Municipal Water Meter Monitor


Introduction

For years I have been able to monitor the power usage of the home with the Power Node.  One project I have been meaning to tackle is to monitor the water usage as well.  The photo below shows my main water meter.  I also have a "sub-meter", which measures the water usage in the garden.  I do not pay for sewer charges for water used by this latter meter, saving me a lot of money during the growing season.


Photo of the front dial of the main water meter.  It is a "Model 25L" with a Thermoplastic body
per the company web site.  Note the copper wire seal near the bottom left of the picture.

The unit is a "disk meter" which is a positive displacement type.  The meter consists of two parts: the collection unit, and the counter unit.  Water flows through the sealed collection unit and turns a magnet to transfer the water usage information to the counter unit which sits on top and has the dials.  The spinning magnetic field allows the collection unit to be completely sealed for long life.  The counter unit also has a remote display mounted outside the home for easy reading by the utility company.  The meter sends one pulse down to the remote unit for every 100 gallons of water used.

The sensor

My first idea for a sensor explored the pulse that the counter unit sends to the remote display unit.  Unfortunately, one pulse is sent for every 100 Gallons, and this is much too low a resolution for my use.  My second idea was to pick up the small white arrow on the water indicator dial (marked "10 Gallons" on the front dial) using an optical reflective sensor.  Since this indicator makes one revolution per 10 Gallons, I decided to use four phototransistors arranged in a circle to increase the resolution to 2.5 Gallons.
I built the LED and phototransistor circuit and mounted it onto a small piece of perforated printed circuit board and a solderless breadboard.  In actual tests I found that it was very difficult to pick up the small white arrow.  I was concerned with the difficulty in aligning the sensor over the dial's window, and drift with voltage and temperature.  After a few days of optimizing parameters such as component values and sensor placement, I gave up on this idea.
My third idea exploits the fact that water usage information is transferred magnetically from the collection unit to the counter unit.  This means that the flow of water causes a spinning magnetic field.  I wondered if I could pick up water flow information by sensing this magnetic field.  My initial tests with a simple magnetic field sensor -- a compass -- proved promising.  As water flows, the compass needle flickered at a rate proportional to water flow.


Hall-effect sensor with the wiring attached.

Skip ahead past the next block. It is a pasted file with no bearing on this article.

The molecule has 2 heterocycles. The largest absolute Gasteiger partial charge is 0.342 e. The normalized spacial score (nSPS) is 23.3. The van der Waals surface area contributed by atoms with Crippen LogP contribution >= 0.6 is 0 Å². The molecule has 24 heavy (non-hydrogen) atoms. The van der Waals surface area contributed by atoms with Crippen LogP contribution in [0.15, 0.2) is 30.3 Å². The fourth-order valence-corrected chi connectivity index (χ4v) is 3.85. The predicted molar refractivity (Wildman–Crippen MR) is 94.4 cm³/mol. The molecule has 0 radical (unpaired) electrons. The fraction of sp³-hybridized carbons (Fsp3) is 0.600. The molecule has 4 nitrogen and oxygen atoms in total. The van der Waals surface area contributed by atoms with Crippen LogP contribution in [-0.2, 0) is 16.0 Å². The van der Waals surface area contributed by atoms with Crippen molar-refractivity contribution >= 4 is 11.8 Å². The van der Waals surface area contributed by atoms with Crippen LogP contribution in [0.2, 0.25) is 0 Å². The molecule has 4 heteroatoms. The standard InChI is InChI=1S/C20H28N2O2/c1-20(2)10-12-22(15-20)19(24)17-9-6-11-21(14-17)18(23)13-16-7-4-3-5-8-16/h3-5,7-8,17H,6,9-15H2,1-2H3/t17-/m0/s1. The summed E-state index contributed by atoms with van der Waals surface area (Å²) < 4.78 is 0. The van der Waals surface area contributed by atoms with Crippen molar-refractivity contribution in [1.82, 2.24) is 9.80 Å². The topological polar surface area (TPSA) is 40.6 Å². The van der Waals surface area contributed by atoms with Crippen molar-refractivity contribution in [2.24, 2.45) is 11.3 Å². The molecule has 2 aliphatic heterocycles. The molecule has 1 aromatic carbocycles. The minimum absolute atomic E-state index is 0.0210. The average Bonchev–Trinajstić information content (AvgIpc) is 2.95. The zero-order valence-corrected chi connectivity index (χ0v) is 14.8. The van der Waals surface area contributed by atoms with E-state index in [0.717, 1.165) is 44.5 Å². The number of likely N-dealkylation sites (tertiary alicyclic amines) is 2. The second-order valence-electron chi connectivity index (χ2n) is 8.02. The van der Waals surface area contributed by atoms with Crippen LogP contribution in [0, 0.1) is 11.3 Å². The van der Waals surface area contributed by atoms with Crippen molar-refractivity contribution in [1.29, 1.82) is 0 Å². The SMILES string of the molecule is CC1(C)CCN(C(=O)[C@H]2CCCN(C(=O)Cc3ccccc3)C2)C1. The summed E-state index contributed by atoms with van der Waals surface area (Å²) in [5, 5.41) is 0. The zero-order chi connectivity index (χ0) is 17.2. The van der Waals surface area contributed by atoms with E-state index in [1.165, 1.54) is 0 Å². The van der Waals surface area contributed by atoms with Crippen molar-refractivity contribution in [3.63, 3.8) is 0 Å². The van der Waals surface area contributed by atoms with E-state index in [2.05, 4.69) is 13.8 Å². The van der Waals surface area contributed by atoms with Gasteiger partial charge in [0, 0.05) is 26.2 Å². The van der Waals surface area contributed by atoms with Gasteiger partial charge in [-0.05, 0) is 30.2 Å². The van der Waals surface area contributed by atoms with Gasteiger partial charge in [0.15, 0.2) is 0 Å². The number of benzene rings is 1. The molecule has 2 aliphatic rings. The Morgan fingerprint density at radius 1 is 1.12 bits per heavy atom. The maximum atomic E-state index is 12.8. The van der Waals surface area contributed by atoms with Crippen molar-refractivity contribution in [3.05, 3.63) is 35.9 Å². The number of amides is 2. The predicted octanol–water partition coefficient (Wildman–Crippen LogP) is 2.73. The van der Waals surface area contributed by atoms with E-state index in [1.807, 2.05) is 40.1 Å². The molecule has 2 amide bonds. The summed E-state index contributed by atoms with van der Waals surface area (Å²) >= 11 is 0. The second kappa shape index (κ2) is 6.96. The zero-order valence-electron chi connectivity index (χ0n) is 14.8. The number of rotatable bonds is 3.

I use a miniature Hall-effect magnetic sensor switch in my weather node's anemometer, and decided to see if this sensor could pick up the field of the spinning magnet in the collection unit.  To my delight, this worked, and I was able to have the sensor produce a pulse for every rotation of the magnet in the collection unit.  Since this magnet spins very fast for a modest usage rate, I would be able to gather water usage with a very high resolution.  Note that picking up the water flow by inductive means will not work very well.  At high flow rates, and a fast magnetic field, an inductor may work, but at very low flow rates, the coupling will be almost nonexistent.  You may have to experiment with various sensors, or use one on Digi-Key's website.  I was able to find several units that appear identical to the one I have.

Calibration and use

While filling a container, I observed the number of counts detected from the sensor.  I measured 100 counts per gallon, and since this is a nice round number, I presumed that the designers' intended for 0.01 gallons per revolution of the drive magnet.  Being able to measure the water usage down to the nearest one hundredth of a gallon is quite amazing to me, as this is much higher resolution than I need.  Since this is essentially a digital measurement, the reliability is very high.  The software on the power node was updated to keep track of the number of pulses on this sensor, and the accumulated byte is sent to the Home Control Program when queried.  A 32 bit quantity is used in the program to track this byte's rollover.  As long as the byte does not roll over between polls of the counter, no water usage will be lost.  In the current configuration, the system can handle any water flow rate that is less than about 150 gallons per second.

With suitable software, it is even possible to double the 0.01 gallon resolution by counting not just the rising edges of the Hall-effect sensor, but also the falling edges.  Thus it is possible to measure the water use of the home to almost within a tablespoon (15ml).


As with all other data collected by the Home Control Program, water use can be plotted over the course
of one day.  Here, the water usage in gallons is shown (in yellow) along with the powerline voltage (red),